Part of effectively preparing for the free response section of the AP English Literature exam is accepting at least this one old truism: practice makes perfect. However, you can up the ante by adding just one more word to that statement. In truth, perfect practice makes perfect.
You should ensure that you practice responding to sample prompts in as precise a manner as possible. How do we measure our precision here? Good question. By examining the AP English Literature rubric for the free response section, the pertinent skills on which your success depends become evident.
Read on for a brief analysis of English Literature rubric, an outline of a sample response with an examination of the pertinent skills at work in the sample, and a discussion of possible strategies that you can use to score your own practice essays.
The AP English Literature Rubric
First of all, I believe the best way for us to analyze the AP English Literature rubric itself is by unpacking the important information found in the 9-8 scoring range. We should aim high here. The very fact that this range defines the highest percentile grades means that essays receiving 8 or 9 marks have everything needed—and a little more than that—to ace this portion of the exam.
So, I’ll unpack the information and compartmentalize it. The top-tier section of the AP English Literature rubric states that the best essays “demonstrate the writer’s ability to discuss a literary work with insight and understanding and to control a wide range of the elements of effective composition.” That’s a little abstract for our analysis, but luckily there’s more concrete information that we can focus on.
A top-tier essay covers an appropriate work and the appropriate elements within that work. Appropriate is subjective though. Carefully consider how the literary work you’ve chosen helps you respond to the prompt. The piece you’ve selected should allow you to make many specific, apt references. These references and their purpose in proving your thesis should be clearly explained in a logical manner. The rubric warns against including “plot summary that is not relevant to the topic,” so make sure, again, that the material is appropriate.
The bottom line is that there are some concrete requirements we can plainly see in the rubric that will not only allow you to analyze your own writing, but that will also inform the way you practice writing for the AP English Literature exam. Let’s get down to some perfect practice.
Sample Free Response Outline
The following example prompt comes from the 2013 AP English Literature free response section.
“…Select a single pivotal moment in the psychological or moral development of the protagonist of a bildungsroman. Then write a well-organized essay that analyzes how that single moment shapes the meaning of the work as a whole.” For clarification, bildungsroman is German for “novel of formation,” or a coming-of-age story.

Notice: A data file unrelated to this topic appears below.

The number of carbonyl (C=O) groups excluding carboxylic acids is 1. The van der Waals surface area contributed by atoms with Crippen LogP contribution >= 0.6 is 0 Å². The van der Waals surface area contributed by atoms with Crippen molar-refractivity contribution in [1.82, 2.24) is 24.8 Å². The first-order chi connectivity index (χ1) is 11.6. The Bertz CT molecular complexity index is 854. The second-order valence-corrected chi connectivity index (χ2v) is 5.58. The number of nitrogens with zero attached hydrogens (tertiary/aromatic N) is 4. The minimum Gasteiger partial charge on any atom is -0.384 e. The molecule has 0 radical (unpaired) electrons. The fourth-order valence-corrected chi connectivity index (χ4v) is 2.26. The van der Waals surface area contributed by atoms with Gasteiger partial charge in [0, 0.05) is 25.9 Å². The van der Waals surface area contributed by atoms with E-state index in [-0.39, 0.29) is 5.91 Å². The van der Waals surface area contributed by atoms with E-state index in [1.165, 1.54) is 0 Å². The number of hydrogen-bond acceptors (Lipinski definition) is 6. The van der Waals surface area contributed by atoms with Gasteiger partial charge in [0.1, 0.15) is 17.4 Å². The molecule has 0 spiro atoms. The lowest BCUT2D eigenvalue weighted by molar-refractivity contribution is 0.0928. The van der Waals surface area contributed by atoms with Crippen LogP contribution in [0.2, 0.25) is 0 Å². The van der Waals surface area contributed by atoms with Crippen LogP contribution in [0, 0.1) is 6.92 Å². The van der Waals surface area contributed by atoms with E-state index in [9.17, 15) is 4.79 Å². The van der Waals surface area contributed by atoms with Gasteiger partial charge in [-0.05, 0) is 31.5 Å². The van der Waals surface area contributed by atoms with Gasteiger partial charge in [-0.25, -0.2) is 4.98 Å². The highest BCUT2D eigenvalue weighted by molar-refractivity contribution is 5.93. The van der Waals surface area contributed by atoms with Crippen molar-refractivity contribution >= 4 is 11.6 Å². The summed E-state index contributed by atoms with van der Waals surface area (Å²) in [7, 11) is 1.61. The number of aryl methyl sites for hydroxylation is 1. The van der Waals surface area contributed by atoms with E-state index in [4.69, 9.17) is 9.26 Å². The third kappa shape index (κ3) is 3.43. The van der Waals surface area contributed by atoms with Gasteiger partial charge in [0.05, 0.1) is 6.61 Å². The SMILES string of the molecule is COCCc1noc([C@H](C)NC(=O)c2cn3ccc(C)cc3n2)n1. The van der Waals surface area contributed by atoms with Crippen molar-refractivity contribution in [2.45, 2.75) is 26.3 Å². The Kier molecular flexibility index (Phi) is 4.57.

Let’s use A Portrait of the Artist as a Young Man by James Joyce, which is a title included in the prompt. We’re sure it’s appropriate because it’s a story of a nineteenth-century Irish Catholic boy growing up to become a writer, a coming-of-age story in which a boy grapples with heady questions of morality and self and eventually finds peace as an adult. The protagonist, Stephen Dedalus, spurns his religion briefly, but he eventually rededicates himself to piety. He later realizes, in the pivotal moment we’ll discuss, that his love and desire of beauty should not be shameful to him. He is forever changed by freeing himself from his religion.
Here’s a brief outline for a sample response to this prompt:
1. Stephen Dedalus’ psychological and moral development throughout James Joyce’s A Portrait of the Artist as a Young Man directly correlates to the protagonist’s struggle with his faith and his sense of self.
2. The pivotal moment in Stephen’s development and in the story itself takes place when Stephen succeeds in his struggle to no longer be constrained by religion.
1. The truly pivotal moment in Stephen’s development takes place when Stephen decides that his love of and desire for beauty should not be shameful to him.
a. Late in chapter 4, Stephen considers the myth of Daedalus and sees a beautiful girl whom he regards as an angel.
b. Stephen is changed by this experience in that he can grow and become the artist he wishes to be.
2. This moment shapes the meaning of the story itself by illustrating the author’s own struggle to become an artist and possible his own pivotal moment.